higher return.
Fund managers opted to
boost the amount of money
the fund paid out, so they
switched to higher-risk
investments, which were
rocked by nationwide sub-
prime mortgage meltdown.
Earlier this fall, the state
downgraded several hold-
ings in the investment pool.
By Nov. 29, when the
weeklong freeze took effect,
local governments had
withdrawn $10 billion from
the pool.
Soon, reports of the trou-
bled investments began to
reach investing agencies
and the stampede began.
Now, local finance offi-
cials are receiving several
updates per week about the
health of the fund.
"Obviously we're con-
cerned," Mr. Degutis said.
"But we're in confident in
the SBA."


I








Community Notes


North County
Aquatic Center
The Indian River County
Recreation Department and
the North County Aquatic
Center will be selling gift
cards for pool memberships
and also prepaid Aquanau-
tics punch cards in time for
holiday gifts.
For more information, call
(772) 581-7665
Winter basketball
registration
The Indian River County
Recreation Department is
taking registrations for the
2008 winter basketball sea-
son for kids ages 4 to 15. This
co-ed league is designed to
teach the fundamentals of
basketball, sportsmanship,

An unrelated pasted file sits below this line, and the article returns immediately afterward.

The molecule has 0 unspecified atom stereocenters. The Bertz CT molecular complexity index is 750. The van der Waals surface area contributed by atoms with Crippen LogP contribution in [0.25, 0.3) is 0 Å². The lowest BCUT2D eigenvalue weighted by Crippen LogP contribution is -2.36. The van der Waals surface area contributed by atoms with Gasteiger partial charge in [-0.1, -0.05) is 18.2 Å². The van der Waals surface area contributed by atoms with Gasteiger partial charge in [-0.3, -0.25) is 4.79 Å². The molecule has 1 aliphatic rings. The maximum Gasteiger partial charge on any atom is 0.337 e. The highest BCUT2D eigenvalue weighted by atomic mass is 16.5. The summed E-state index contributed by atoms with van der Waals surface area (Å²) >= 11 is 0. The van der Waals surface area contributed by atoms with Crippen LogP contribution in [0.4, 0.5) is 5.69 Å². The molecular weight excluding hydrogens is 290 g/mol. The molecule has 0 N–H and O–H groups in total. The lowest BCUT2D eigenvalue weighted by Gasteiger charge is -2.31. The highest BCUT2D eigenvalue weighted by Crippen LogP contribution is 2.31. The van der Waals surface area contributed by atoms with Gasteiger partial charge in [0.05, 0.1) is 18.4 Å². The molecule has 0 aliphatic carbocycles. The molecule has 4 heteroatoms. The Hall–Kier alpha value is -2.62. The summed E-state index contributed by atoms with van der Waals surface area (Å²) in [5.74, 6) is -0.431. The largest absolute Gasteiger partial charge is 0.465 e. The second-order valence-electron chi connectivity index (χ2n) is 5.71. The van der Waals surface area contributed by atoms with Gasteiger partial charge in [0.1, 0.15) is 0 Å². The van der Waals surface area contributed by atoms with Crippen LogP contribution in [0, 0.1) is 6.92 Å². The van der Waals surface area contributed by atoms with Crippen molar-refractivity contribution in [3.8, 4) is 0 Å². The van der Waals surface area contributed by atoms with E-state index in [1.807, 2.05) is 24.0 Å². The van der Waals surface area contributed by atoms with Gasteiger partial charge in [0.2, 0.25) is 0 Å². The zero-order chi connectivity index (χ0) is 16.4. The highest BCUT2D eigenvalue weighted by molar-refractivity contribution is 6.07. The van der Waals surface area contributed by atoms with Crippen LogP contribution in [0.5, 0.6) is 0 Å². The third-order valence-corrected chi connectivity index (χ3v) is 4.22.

discipline, and most impor-
tantly fun.
All participants will
receive a game jersey and an
end of the: season trophy.
Games will'be played Mon-
day- Friday evenings and/or
Saturday. Player fees are
$35 and' Sponsor fees are
$150. Birth certificates are
required at time of registra-
tion.
You can sign up at the
County Administration
Building, North County
Aquatic Center, or Gifford
Aquatic Center between 8
a.m. 5 p.m.
For more information, call
(772) 567-8000.

La Leche League
meetings scheduled
La Leche League is a non-
.profit organization whose
mission is to help mothers
breastfeed through mother-
to-mother support.
Whether women breast-
feed their babies six days, six
weeks or six months, they'll
find La Leche League meet-
ings supportive and inform-
ative.
La Leche League of the
Treasure Coast meets in dif-
ferent locations from Palm
City to Sebastian.
Mothers with their nursing
babies, and mothers-to-be,
are welcome.
For directions to meetings,
or more information, call
Sophy at (772) 233-1883.

Landscape workshop
scheduled
The University of Florida
Indian River County Exten-
sion will provide a workshop
on Jan. 9 for landscape per-
sonnel.
Continuing Education
Units will be available for
Florida Department of Agri-
culture and Consumer Ser-
vices ornamental and turf
and Limited International
Society of Arboriculture
Florida Nursery Growers
and Landscapers Associa-
tion.
.Topics to be covered are;
understanding the Florida
grades and standards for